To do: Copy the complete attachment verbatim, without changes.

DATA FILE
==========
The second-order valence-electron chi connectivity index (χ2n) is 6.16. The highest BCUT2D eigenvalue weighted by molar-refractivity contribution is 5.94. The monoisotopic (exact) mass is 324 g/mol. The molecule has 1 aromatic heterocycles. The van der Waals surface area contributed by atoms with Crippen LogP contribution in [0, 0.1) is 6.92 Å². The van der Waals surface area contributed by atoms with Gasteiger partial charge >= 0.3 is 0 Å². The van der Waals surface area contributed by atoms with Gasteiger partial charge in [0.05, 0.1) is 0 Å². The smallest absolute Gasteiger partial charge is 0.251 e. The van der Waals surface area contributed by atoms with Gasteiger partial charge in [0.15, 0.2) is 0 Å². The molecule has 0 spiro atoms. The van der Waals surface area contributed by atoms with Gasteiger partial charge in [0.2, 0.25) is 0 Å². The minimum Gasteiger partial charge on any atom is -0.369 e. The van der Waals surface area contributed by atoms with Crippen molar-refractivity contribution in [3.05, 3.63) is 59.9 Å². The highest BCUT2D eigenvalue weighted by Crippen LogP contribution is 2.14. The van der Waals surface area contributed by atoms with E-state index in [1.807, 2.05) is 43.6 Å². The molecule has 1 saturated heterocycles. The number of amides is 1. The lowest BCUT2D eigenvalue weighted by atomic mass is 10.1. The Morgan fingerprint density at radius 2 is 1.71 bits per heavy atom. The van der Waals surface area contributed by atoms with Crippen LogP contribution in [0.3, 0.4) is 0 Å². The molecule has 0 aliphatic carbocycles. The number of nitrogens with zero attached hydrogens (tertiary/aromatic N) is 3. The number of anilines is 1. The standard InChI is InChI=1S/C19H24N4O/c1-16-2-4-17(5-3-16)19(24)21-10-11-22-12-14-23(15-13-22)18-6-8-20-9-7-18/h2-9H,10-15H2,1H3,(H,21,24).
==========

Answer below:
The second-order valence-electron chi connectivity index (χ2n) is 6.16. The highest BCUT2D eigenvalue weighted by molar-refractivity contribution is 5.94. The monoisotopic (exact) mass is 324 g/mol. The molecule has 1 aromatic heterocycles. The van der Waals surface area contributed by atoms with Crippen LogP contribution in [0, 0.1) is 6.92 Å². The van der Waals surface area contributed by atoms with Gasteiger partial charge >= 0.3 is 0 Å². The van der Waals surface area contributed by atoms with Gasteiger partial charge in [0.05, 0.1) is 0 Å². The smallest absolute Gasteiger partial charge is 0.251 e. The van der Waals surface area contributed by atoms with Gasteiger partial charge in [0.15, 0.2) is 0 Å². The molecule has 0 spiro atoms. The van der Waals surface area contributed by atoms with Gasteiger partial charge in [0.2, 0.25) is 0 Å². The minimum Gasteiger partial charge on any atom is -0.369 e. The van der Waals surface area contributed by atoms with Crippen molar-refractivity contribution in [3.05, 3.63) is 59.9 Å². The highest BCUT2D eigenvalue weighted by Crippen LogP contribution is 2.14. The van der Waals surface area contributed by atoms with E-state index in [1.807, 2.05) is 43.6 Å². The molecule has 1 saturated heterocycles. The number of amides is 1. The lowest BCUT2D eigenvalue weighted by atomic mass is 10.1. The Morgan fingerprint density at radius 2 is 1.71 bits per heavy atom. The van der Waals surface area contributed by atoms with Crippen LogP contribution in [0.3, 0.4) is 0 Å². The molecule has 0 aliphatic carbocycles. The number of nitrogens with zero attached hydrogens (tertiary/aromatic N) is 3. The number of anilines is 1. The standard InChI is InChI=1S/C19H24N4O/c1-16-2-4-17(5-3-16)19(24)21-10-11-22-12-14-23(15-13-22)18-6-8-20-9-7-18/h2-9H,10-15H2,1H3,(H,21,24).